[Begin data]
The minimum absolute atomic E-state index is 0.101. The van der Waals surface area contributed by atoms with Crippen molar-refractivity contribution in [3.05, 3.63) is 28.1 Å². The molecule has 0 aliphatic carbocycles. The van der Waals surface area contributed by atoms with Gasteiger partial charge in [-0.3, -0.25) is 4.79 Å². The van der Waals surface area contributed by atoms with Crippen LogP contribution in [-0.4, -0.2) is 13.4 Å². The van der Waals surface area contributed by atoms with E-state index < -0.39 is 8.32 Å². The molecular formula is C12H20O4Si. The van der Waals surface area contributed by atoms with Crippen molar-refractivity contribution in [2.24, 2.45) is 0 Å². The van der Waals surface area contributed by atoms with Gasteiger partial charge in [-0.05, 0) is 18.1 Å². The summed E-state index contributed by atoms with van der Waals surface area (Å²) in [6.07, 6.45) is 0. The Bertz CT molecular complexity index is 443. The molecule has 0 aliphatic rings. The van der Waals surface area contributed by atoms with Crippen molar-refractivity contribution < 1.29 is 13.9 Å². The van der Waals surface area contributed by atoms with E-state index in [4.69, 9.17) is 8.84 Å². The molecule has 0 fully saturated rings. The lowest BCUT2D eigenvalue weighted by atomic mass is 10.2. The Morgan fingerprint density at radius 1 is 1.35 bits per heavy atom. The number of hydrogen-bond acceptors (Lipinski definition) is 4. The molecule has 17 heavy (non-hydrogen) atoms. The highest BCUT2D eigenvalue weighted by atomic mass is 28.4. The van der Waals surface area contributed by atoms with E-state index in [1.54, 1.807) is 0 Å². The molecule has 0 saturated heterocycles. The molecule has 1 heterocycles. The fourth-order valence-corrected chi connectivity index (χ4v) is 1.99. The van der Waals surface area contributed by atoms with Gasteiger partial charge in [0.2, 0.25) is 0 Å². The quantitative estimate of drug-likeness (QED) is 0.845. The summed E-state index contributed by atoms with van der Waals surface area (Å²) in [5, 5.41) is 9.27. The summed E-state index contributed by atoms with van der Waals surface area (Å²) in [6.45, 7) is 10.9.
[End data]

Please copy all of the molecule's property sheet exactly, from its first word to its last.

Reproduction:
The minimum absolute atomic E-state index is 0.101. The van der Waals surface area contributed by atoms with Crippen molar-refractivity contribution in [3.05, 3.63) is 28.1 Å². The molecule has 0 aliphatic carbocycles. The van der Waals surface area contributed by atoms with Gasteiger partial charge in [-0.3, -0.25) is 4.79 Å². The van der Waals surface area contributed by atoms with Crippen LogP contribution in [-0.4, -0.2) is 13.4 Å². The van der Waals surface area contributed by atoms with E-state index < -0.39 is 8.32 Å². The molecular formula is C12H20O4Si. The van der Waals surface area contributed by atoms with Crippen molar-refractivity contribution in [2.24, 2.45) is 0 Å². The van der Waals surface area contributed by atoms with Gasteiger partial charge in [-0.05, 0) is 18.1 Å². The summed E-state index contributed by atoms with van der Waals surface area (Å²) in [6.07, 6.45) is 0. The Bertz CT molecular complexity index is 443. The molecule has 0 aliphatic rings. The van der Waals surface area contributed by atoms with Crippen molar-refractivity contribution < 1.29 is 13.9 Å². The van der Waals surface area contributed by atoms with E-state index in [4.69, 9.17) is 8.84 Å². The molecule has 0 fully saturated rings. The lowest BCUT2D eigenvalue weighted by atomic mass is 10.2. The Morgan fingerprint density at radius 1 is 1.35 bits per heavy atom. The number of hydrogen-bond acceptors (Lipinski definition) is 4. The molecule has 17 heavy (non-hydrogen) atoms. The highest BCUT2D eigenvalue weighted by atomic mass is 28.4. The van der Waals surface area contributed by atoms with E-state index in [1.54, 1.807) is 0 Å². The molecule has 0 saturated heterocycles. The molecule has 1 heterocycles. The fourth-order valence-corrected chi connectivity index (χ4v) is 1.99. The van der Waals surface area contributed by atoms with Gasteiger partial charge in [0.2, 0.25) is 0 Å². The quantitative estimate of drug-likeness (QED) is 0.845. The summed E-state index contributed by atoms with van der Waals surface area (Å²) in [5, 5.41) is 9.27. The summed E-state index contributed by atoms with van der Waals surface area (Å²) in [6.45, 7) is 10.9.